Thanks! I hate it when I make a mistake and then copy and paste it all over the place.

Not for the Getting Started Tutorial. That’d be too much. If it weren’t for the fact that Nashorn is definitely going away I would have used it because it’s what comes with OH.

But since I had to choose something and since Blockly will convert to JS Scripting when Nashorn goes away (not to mention the JS Transformation) then JS Scripting will have to come with OH out-of-the-box too at some point, which is one reason why I chose it as the exemplar.

When Nashorn goes away I’ll move the part of the tutorial that covers installation of the add-on to Advanced Topics.

But JS is just that, an example and actual code is the least important part of the tutorial.

You’ll notice I spend almost no time explaining how to code in JavaScript nor the ins and outs of the library. The main take away and intent is to demonstrate where to look to figure out how to do it. How to think about the rule. If there is a tl;Dr for this tutorial it is “go look it up”.

I would have chosen Rules DSL but there is no equivalent to cache nor does it support libraries. I could have chosen jRuby but it’s never going to be a default that comes with OH out of the box, the docs that are actually part of OH’s docs for the add-on are pretty anemic, and the helper library isn’t part of the OH project itself.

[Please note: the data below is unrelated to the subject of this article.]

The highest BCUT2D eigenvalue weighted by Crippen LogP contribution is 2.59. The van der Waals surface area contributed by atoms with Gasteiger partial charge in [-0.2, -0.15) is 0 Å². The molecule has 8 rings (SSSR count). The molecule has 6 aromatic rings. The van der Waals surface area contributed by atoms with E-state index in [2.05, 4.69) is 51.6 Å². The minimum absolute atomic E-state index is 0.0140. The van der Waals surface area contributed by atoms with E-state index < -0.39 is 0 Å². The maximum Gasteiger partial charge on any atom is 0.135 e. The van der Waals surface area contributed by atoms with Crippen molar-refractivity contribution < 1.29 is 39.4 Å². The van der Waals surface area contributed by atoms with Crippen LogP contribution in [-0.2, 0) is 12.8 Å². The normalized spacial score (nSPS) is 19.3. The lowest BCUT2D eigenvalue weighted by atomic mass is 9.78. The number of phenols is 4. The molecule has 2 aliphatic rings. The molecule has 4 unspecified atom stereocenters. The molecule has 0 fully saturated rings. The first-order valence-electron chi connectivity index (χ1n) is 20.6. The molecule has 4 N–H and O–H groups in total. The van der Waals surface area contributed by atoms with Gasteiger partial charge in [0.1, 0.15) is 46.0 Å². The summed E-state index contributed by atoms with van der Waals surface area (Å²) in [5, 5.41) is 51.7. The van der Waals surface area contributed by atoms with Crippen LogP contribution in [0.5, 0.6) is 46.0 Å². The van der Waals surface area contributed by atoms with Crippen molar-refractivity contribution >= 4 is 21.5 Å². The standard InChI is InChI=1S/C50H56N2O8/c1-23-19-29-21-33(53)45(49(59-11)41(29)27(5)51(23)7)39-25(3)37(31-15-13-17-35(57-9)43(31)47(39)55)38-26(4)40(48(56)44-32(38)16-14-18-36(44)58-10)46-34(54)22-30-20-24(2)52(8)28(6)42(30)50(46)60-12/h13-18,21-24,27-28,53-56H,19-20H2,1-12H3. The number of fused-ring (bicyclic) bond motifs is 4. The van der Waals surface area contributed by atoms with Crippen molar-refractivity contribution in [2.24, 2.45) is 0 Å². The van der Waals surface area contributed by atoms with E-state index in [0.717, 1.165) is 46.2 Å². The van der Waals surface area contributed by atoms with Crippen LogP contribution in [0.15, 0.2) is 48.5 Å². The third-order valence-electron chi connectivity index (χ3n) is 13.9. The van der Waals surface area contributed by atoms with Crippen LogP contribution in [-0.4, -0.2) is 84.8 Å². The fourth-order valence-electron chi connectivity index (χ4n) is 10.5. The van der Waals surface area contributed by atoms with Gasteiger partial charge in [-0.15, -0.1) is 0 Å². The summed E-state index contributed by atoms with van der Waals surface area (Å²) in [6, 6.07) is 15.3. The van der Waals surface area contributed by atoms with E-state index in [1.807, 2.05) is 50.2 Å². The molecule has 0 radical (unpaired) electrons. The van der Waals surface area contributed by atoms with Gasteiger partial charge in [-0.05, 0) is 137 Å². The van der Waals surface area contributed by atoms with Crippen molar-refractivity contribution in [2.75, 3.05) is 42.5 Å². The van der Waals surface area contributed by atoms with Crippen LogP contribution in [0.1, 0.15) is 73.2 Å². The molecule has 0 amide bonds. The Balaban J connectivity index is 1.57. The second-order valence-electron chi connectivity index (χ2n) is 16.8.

Given that the main point is to show users how to use the reference docs, not how to code, the actual examples here are the parts like

Looking back at the docs we find the cache. This is a map of key/value pairs that exists outside of the rule.

not the actual code presented. If you are looking at this tutorial to learn how to program in JS you’ll be sorely disappointed. That’s not the point and if that isn’t clear I need to make some edits to the tutorial to make that clear.

If we include jRuby (assuming equivalent reference docs exist somewhere and can be added to the OH docs) we’d have to include them all as well as any future additions (along with lengthy explanations about why certain ones don’t support UI rules). No one’s going to be able to maintain that. Just look at Groovy. Groovy has been around almost as long as OH itself and we have almost 0 docs and examples for it.

I’m all for providing code examples in other OH doc pages but not here. Doing so muddies the point, creates confusion, and the docs don’t exist for most of the other languages so we can’t even really provide examples that I need to show how to use the reference docs.